More information

Lecture 6 Pricing with Market Power

Lecture 6 Pricing with Market Power Lecture 6 Pricing with Market Power 1 Pricing with Market Power Market Power refers to the ability of a firm to set its own price, as opposed to firms that are price takers and take market price as given.

More information

Micro Chapter 10 study guide questions

Micro Chapter 10 study guide questions Micro Chapter 10 study guide questions Multiple Choice Identify the choice that best completes the statement or answers the question. 1. For the competitive price searcher, a. price will exceed marginal

More information

AGENDA Mon 10/12. Economics in Action Review QOD #21: Competitive Farming HW Review Pure Competition MR = MC HW: Read pp Q #7

AGENDA Mon 10/12. Economics in Action Review QOD #21: Competitive Farming HW Review Pure Competition MR = MC HW: Read pp Q #7 AGENDA Mon 10/12 Economics in Action Review QOD #21: Competitive Farming HW Review Pure Competition MR = MC HW: Read pp 173-176 Q #7 QOD #21: Competitive Farming A purely competitive wheat farmer can sell

More information

Microeonomics. Firms in Competitive Markets. In this chapter, look for the answers to these questions: Introduction: A Scenario. N.

Microeonomics. Firms in Competitive Markets. In this chapter, look for the answers to these questions: Introduction: A Scenario. N. C H A T E R 14 Firms in Competitive Markets R I N C I L E S O F Microeonomics N. Gregory Mankiw remium oweroint Slides by Ron Cronovich 2009 South-Western, a part of Cengage Learning, all rights reserved

More information

Teaching about Market Structures

Teaching about Market Structures Teaching about Market Structures Felix B. Kwan, Ph.D. Professor of Econ/Finance, Maryville University AP Econ Conference - FRB St. Louis June 17-19, 2015 Profits Foundational Concepts Some basic terms/concepts

More information

IB Economics Competitive Markets: Demand and Supply 1.4: Price Signals and Market Efficiency

IB Economics Competitive Markets: Demand and Supply 1.4: Price Signals and Market Efficiency IB Economics: www.ibdeconomics.com 1.4 PRICE SIGNALS AND MARKET EFFICIENCY: STUDENT LEARNING ACTIVITY Answer the questions that follow. 1. DEFINITIONS Define the following terms: [10 marks] Allocative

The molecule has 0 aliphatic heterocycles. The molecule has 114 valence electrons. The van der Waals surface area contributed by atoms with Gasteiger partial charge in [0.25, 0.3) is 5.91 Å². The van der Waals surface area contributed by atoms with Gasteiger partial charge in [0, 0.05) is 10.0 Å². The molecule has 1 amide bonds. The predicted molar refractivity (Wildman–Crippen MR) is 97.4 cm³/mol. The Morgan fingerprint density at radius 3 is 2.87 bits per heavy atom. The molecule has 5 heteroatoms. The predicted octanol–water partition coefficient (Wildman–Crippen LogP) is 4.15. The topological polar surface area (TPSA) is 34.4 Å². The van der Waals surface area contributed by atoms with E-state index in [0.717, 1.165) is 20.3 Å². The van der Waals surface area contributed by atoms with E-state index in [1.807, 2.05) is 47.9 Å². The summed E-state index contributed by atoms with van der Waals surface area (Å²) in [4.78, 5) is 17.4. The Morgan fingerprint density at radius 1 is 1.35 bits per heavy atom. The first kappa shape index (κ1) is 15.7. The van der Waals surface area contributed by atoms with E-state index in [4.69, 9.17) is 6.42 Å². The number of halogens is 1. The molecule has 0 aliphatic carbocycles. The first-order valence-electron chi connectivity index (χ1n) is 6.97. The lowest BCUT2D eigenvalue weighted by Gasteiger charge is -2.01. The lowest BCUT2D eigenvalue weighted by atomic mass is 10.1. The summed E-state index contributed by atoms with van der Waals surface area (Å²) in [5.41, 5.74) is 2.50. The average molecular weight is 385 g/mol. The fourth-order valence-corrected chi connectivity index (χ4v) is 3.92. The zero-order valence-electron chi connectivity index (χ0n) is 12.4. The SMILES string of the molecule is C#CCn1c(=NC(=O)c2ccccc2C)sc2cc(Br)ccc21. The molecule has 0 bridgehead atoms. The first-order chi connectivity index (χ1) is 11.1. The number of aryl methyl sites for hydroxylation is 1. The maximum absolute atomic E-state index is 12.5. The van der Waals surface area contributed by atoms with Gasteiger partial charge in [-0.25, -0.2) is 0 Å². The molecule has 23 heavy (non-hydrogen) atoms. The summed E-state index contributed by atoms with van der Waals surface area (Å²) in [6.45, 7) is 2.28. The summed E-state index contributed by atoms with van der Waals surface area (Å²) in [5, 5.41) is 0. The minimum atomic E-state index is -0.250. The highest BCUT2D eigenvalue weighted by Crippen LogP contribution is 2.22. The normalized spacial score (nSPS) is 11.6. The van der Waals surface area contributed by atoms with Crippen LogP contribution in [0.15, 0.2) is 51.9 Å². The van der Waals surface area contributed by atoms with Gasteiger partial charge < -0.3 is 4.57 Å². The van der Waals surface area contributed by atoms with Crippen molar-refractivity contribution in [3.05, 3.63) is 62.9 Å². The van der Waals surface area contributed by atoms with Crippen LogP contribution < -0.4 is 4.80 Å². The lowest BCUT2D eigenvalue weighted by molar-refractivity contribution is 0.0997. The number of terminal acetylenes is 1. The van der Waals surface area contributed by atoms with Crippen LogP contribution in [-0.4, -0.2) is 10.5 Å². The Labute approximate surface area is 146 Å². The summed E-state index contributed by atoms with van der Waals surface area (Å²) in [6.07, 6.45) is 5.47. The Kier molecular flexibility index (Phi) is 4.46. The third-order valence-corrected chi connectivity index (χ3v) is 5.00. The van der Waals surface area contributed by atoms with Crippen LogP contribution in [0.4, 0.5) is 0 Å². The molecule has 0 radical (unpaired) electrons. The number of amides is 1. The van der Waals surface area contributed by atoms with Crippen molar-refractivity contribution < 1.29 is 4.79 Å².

More information

AP Microeconomics Chapter 4 Outline

AP Microeconomics Chapter 4 Outline I. Learning Objectives In this chapter students should learn: A. How to differentiate demand-side market failures and supply-side market failures. B. The origin of consumer surplus and producer surplus,

More information

Lecture 22. Oligopoly & Monopolistic Competition

Lecture 22. Oligopoly & Monopolistic Competition Lecture 22. Oligopoly & Monopolistic Competition Course Evaluations on Thursday: Be sure to bring laptop, smartphone, or tablet with browser, so that you can complete your evaluation in class. Oligopoly

More information

EconS Perfect Competition and Monopoly

EconS Perfect Competition and Monopoly EconS 425 - Perfect Competition and Monopoly Eric Dunaway Washington State University eric.dunaway@wsu.edu Industrial Organization Eric Dunaway (WSU) EconS 425 Industrial Organization 1 / 47 Introduction

More information

PRICING. Quantity demanded is the number of the firm s product customers wish to purchase. What affects the quantity demanded?

PRICING. Quantity demanded is the number of the firm s product customers wish to purchase. What affects the quantity demanded? PRICING So far we have supposed perfect competition: the firm cannot affect the price. Whatever the firm produces is sold at the world market price. Most commodity businesses are highly competitive: regardless

More information

MICROECONOMICS SECTION I. Time - 70 minutes 60 Questions

MICROECONOMICS SECTION I. Time - 70 minutes 60 Questions MICROECONOMICS SECTION I Time - 70 minutes 60 Questions Directions: Each of the questions or incomplete statements below is followed by five suggested answers or completions. Select the one that is best

More information

2007 Thomson South-Western

2007 Thomson South-Western Elasticity... allows us to analyze supply and demand with greater precision. is a measure of how much buyers and sellers respond to changes in market conditions THE ELASTICITY OF DEMAND The price elasticity

More information